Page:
Economists modify a SIR model with a spatial and also behavioral dimension

We simulate a spatial behavioral model of the diffusion of an infection to understand the role of geographical characteristics: the number and distribution of outbreaks, population size, density, and agents’ movements. We show that several invariance properties of the SIR model with respect to these variables do not hold when agents are placed in a (two dimensional) geographical space. Indeed, local herd immunity plays a fundamental role in changing the dynamics of the infection. We also show that geographical factors affect how behavioral responses affect the epidemics. We derive relevant implications for the estimation of epidemiological models with panel data from several geographical units.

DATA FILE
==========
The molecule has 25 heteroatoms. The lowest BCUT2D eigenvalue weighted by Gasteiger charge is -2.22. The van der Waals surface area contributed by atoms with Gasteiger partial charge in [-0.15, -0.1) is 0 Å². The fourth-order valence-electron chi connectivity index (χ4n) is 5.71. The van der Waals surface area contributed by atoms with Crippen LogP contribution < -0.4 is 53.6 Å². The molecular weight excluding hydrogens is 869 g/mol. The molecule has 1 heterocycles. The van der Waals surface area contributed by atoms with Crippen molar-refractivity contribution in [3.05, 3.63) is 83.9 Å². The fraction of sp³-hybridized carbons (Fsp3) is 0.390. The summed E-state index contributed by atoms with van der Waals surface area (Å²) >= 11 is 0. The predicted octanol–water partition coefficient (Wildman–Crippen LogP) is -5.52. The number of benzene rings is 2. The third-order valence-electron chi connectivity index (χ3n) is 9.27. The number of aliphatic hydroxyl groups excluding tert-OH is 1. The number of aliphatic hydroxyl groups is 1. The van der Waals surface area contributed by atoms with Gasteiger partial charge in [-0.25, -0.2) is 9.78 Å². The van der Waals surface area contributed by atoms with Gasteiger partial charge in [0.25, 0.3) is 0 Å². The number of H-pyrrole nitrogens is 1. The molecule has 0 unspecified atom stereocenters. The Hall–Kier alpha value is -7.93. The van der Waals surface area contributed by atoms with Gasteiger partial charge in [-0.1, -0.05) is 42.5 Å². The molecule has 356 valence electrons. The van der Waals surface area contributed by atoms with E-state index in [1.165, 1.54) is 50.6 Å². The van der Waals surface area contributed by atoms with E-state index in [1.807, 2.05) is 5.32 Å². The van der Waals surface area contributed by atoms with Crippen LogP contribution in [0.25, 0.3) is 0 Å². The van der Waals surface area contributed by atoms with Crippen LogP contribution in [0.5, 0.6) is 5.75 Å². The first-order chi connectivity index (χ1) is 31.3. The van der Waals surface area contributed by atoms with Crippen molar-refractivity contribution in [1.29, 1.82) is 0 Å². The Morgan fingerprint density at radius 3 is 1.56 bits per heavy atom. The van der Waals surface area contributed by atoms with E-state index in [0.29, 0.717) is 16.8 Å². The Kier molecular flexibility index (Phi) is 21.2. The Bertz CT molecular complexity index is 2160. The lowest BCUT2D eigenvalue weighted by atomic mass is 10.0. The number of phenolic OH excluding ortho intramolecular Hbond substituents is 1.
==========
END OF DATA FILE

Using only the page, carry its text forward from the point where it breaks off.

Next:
That is from a new paper by Alberto Bisin and Andrea Moro.  Here is a good sentence from the accompanying and descriptive tweet storm:

In Spatial-SIR, local herd immunity slows contagion initially in the less dense city, but faster global herd immunity slows it in the denser city later

I think this means West Virginia is in for some hard times fairly soon.


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